Last June 4, a breaking news item by Philippine Star showbiz columnist Ricardo “Ricky” Lo got tongues wagging and cursors hovering in the local internet sphere. The article discussed the green-lighting of a “landmark” merger between media outlets TV5 and GMA7, to be formally launched November this year.
According to Lo, TV5 head Manny V. Pangilinan — popularly known by his moniker MVP – ”virtually confirmed” the merger at a June 2 presscon in San Francisco, where he was inking a separate deal with satellite broadcaster Dish Network in behalf of TV5.
Dish Network also provides satellite services for the streaming of GMA7 shows in the US.
After a few hours, TV5′s online news arm Interaksyon published an article disputing the Philippine Star scoop. Interaksyon cited exclusive correspondence with MVP, who explained how he was misquoted by Lo.
“You know, all I said was: Please support TV5 here in the States. And by the way, please support GMA7, too, since Dish carries GMA. That was all. No mention of merger, investment, combination.
“Certainly no mention of a November deadline or any deadline at all. Sure, some people speculated, and all I said was I can now say we are under discussion but nothing has been finalized at this time,” said MVP. The absence of finality in the merger talks was corroborated by TV5 chief executive Ray Espinosa.
In the following months, buzz of the alleged merger remained. ABS-CBN, the last player in the triumvirate of leading Filipino media networks, even released a PR article online detailing how chairman Eugenio Lopez III was “not threatened” by the proposed GMA7-TV5 deal.
Come October, both parties released statements confirming the fall-through of the controversial merger. MediaQuest Holdings Inc., a subsidiary of the MVP-helmed PLDT group, said that both networks were “unable to arrive at mutually acceptable terms despite the continual discussions and efforts exerted in good faith.”
For his own part, GMA7 CEO Atty. Felipe Gozon proffered: “The issues that the parties were not able to resolve had nothing to do with the price.”
Even if the deal has fizzled out for the time being, this is hardly a case of much ado about nothing. It has opened the minds of media executives, producers and audiences alike to the previously far-fetched possibility of a media merger and its underlying – albeit unrealized – repercussions.
The privatization of media is a double-edged sword. In their landmark text Elements of Journalism, Bill Kovach and Tom Rosenstiel explore this duality by dedicating a chapter to the characterizations of who journalists work for.
In the operations of any media corporation, two divisions find themselves both cooperating with and contradicting one another: the newsroom and the network’s corporate arm. As the competition stiffened among different corporations and different channels of media besides, news producers worldwide adapted to various extents a paradigm of the citizen as a customer.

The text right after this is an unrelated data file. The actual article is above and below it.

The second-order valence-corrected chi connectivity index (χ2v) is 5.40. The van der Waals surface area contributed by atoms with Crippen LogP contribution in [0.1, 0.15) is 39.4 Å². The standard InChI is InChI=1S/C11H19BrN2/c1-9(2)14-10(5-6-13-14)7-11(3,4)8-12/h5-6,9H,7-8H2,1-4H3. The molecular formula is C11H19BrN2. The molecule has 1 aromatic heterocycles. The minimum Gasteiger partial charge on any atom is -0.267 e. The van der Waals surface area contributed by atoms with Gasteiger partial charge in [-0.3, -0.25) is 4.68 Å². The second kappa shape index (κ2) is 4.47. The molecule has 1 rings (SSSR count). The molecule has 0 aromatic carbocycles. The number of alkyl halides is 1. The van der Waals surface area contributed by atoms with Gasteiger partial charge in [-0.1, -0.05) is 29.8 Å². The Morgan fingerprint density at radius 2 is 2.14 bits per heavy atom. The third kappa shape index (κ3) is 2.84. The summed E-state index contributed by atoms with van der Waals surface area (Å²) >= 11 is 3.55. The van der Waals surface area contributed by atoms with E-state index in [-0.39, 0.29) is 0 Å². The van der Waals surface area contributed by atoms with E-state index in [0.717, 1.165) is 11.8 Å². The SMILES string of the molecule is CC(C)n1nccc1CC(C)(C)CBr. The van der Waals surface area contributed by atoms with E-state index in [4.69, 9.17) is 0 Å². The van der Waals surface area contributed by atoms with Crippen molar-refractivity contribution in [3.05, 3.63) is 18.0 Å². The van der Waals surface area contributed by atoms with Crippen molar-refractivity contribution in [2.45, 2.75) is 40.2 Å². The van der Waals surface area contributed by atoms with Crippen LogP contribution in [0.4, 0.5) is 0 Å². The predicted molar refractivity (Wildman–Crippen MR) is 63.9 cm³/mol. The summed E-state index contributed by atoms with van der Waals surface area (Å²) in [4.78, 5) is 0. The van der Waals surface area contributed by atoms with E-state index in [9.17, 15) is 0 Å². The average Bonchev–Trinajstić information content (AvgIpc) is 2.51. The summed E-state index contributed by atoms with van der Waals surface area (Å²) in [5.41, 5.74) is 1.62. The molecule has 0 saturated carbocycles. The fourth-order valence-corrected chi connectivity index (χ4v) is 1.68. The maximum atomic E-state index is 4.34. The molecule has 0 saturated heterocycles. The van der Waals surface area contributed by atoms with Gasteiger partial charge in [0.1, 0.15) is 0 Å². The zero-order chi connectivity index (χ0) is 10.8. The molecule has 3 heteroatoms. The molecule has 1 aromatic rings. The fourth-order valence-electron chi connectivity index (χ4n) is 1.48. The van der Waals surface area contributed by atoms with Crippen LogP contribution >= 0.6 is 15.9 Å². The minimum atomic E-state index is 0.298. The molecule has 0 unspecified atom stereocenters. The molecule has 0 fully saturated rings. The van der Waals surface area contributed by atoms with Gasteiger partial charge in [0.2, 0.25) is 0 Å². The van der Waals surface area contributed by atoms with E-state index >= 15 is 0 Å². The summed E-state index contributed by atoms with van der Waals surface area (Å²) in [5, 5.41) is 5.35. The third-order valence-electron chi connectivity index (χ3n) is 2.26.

Such a mindset ultimately leads to the corrosion of the integral values of justice, freedom and independence in reportage. Justice in news coverage engages three aspects: fairness, balance and objectivity.
Fairness entails airing both or every side involved in an issue. Balance demands that equal space and equal time be given to all parties. Objectivity, meanwhile, is the avoidance of words and phrases that imply judgment to avoid unduly influencing audiences.
One aspect of freedom in journalism concerns upholding the constitutionally-protected freedom of expression and of the press. This freedom is necessary for the press to adequately and competently perform its functions of citizen advocate and watchdog of power.
Freedom, however, is not only limited to the absence of stifling government control or intervention. Its second aspect entails journalistic autonomy: independence from pressures both internal and external to the newsroom that may impede judicious reportage and editorial judgment.
How do we see these journalistic values lived out or undermined in our most influential news networks? The Philippines alone provides a notable case study.
All three of the largest television networks are owned and operated by businessmen. Affluent families control the publication of the most widely-circulated newspapers and magazines. Such managerial hierarchies lend themselves to what Kovach and Rosensteil dubbed the “bureaucratic inertia” of corporate media ownership.
This presumes that the business, political and even personal interests of head honchos snowball into newsroom decisions to pursue, discontinue or modify certain stories. The danger lies in private interests holding a greater mandate over the public’s right to know.
There is much to be desired and to be enraged about when the priorities of a newsroom shift from producing stories that matter to producing stories that sell. Running a media organization as a business-minded individual or family already brings with it a plethora of conflicts of interest. To imagine the consequences of a merger between two of the largest news networks, both ran by businessmen to boot, would be to multiply the propensities of bureaucratic inertia twofold.
While it is initially reassuring to know that irreconcilable factors not concerning money weighed in on the GMA7 decision, audiences and media practitioners alike ought to be vigilant for the likelihood of another think – and another deal – coming, especially when these could compromise the impartiality and integrity of local news operations.